GCSE Maths and GCSE Maths (Numeracy)
These qualifications are very useful in a variety of careers, developing skills that are highly recognised and valued in the workplace. They are two separate stand alone qualifications, although there are some common elements to the course materials. It is possible to sit both exams, however it is strongly advised to research which strand is the best fit for your individual needs.
- Both qualifications are a one year course for examination in the summer.
- Equal weighting of calculator and non-calculator questions.
- Choice of Intermediate level ( Grades B to E ) or Higher level (Grades A* to C)
Due to Covid-19 we are able to offer online learning through the platform of Microsoft Teams and some limited face to face if required. Support will always be available to ensure you can stay connected, using this amazing digital resource. Those of us that have been using it for a while now can really see its benefits, in our subject area.
There will be regular progress checks through a variety of platforms, including our College Moodle site and MathsWatch which is interactive learning software, giving you work examples and the chance to try questions yourself.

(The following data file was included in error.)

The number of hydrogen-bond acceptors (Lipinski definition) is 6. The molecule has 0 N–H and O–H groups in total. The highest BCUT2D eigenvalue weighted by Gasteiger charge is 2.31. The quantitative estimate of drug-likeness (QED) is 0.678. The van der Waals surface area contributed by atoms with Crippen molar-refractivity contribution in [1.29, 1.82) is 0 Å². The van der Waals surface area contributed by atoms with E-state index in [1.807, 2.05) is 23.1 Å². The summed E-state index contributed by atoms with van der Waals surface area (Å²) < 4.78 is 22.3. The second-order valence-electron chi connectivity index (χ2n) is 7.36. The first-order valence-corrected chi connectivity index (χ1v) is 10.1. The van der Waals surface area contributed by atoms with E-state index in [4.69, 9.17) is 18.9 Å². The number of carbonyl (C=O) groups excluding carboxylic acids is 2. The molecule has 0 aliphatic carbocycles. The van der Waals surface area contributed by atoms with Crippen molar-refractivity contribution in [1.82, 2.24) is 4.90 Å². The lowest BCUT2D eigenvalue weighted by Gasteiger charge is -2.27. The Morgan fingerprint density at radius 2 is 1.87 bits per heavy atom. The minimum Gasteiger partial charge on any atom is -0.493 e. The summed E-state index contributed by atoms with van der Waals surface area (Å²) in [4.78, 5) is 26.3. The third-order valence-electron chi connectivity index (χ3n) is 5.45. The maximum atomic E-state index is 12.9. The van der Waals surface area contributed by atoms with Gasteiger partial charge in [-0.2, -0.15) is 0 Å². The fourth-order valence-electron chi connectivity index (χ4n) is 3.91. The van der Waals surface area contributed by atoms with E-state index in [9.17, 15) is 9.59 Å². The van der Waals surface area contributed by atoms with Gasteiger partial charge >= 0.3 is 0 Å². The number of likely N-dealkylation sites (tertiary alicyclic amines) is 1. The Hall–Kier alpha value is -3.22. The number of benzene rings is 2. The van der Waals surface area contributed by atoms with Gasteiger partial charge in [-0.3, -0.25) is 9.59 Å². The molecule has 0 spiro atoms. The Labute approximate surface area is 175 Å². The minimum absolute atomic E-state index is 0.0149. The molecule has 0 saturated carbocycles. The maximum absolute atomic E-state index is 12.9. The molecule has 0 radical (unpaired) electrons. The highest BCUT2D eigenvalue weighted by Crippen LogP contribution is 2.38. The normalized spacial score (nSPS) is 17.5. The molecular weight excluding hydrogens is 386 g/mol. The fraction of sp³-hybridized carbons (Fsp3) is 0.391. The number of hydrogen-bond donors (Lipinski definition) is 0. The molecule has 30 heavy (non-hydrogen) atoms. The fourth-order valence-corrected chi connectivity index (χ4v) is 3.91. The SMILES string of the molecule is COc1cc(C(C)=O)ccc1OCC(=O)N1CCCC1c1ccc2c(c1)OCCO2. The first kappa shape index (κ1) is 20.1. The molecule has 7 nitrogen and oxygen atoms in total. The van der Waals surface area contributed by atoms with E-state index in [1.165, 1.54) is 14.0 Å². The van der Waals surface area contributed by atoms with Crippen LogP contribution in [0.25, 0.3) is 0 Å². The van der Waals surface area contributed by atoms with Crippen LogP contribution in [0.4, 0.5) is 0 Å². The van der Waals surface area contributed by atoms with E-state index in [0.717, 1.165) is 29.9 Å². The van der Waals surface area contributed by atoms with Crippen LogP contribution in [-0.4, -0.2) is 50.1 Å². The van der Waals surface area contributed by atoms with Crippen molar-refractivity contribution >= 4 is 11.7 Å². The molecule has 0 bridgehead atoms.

Updated July 2020
No formal qualifications are required, other than the expectation that students complete homework and show the ability to work independently to achieve their goals. It is also expected that students commit to attending all classes.
What are the differences between GCSE Maths and GCSE Maths (Numeracy)?
It’s important to know this at the very start of your course, although if you decide to change strand after a while that’s ok.
- GCSE Maths generally consists of short structured questions. It has more of the traditional elements such as algebra and further geometry and requires a wide knowledge of maths vocabulary. Questions are usually worth a relatively small number of marks.
- GCSE Maths (Numeracy) has more focus on problem solving. Questions generally have more detail and require a good level of comprehension. It tends to introduce more real life scenarios and questions can be worth quite a lot of marks.
Students will need a scientific calculator, ruler, protractor and pair of compasses. A course text book is also available. Use of the college Moodle site and MathsWatch is strongly encouraged. Passwords will be provided by your lecturer.